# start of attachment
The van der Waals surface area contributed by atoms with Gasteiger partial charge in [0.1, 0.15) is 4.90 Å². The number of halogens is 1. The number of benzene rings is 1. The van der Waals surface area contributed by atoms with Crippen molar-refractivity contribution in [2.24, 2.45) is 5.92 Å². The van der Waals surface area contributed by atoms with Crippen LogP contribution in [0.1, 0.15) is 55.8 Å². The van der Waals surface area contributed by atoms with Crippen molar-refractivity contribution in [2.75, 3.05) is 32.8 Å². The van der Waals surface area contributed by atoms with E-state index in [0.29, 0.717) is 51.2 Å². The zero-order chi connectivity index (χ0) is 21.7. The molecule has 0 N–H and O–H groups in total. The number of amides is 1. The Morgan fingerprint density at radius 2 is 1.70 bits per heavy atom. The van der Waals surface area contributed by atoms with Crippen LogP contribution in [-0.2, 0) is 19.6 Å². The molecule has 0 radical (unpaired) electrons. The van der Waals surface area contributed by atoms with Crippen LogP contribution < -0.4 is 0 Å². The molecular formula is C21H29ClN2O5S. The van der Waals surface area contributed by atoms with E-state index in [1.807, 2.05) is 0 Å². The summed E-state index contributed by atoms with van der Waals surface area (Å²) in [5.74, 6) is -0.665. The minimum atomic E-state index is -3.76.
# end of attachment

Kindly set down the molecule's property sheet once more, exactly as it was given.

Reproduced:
The van der Waals surface area contributed by atoms with Gasteiger partial charge in [0.1, 0.15) is 4.90 Å². The number of halogens is 1. The number of benzene rings is 1. The van der Waals surface area contributed by atoms with Crippen molar-refractivity contribution in [2.24, 2.45) is 5.92 Å². The van der Waals surface area contributed by atoms with Crippen LogP contribution in [0.1, 0.15) is 55.8 Å². The van der Waals surface area contributed by atoms with Crippen molar-refractivity contribution in [2.75, 3.05) is 32.8 Å². The van der Waals surface area contributed by atoms with E-state index in [0.29, 0.717) is 51.2 Å². The zero-order chi connectivity index (χ0) is 21.7. The molecule has 0 N–H and O–H groups in total. The number of amides is 1. The Morgan fingerprint density at radius 2 is 1.70 bits per heavy atom. The van der Waals surface area contributed by atoms with Crippen LogP contribution in [-0.2, 0) is 19.6 Å². The molecule has 0 radical (unpaired) electrons. The van der Waals surface area contributed by atoms with Crippen LogP contribution < -0.4 is 0 Å². The molecular formula is C21H29ClN2O5S. The van der Waals surface area contributed by atoms with E-state index in [1.807, 2.05) is 0 Å². The summed E-state index contributed by atoms with van der Waals surface area (Å²) in [5.74, 6) is -0.665. The minimum atomic E-state index is -3.76.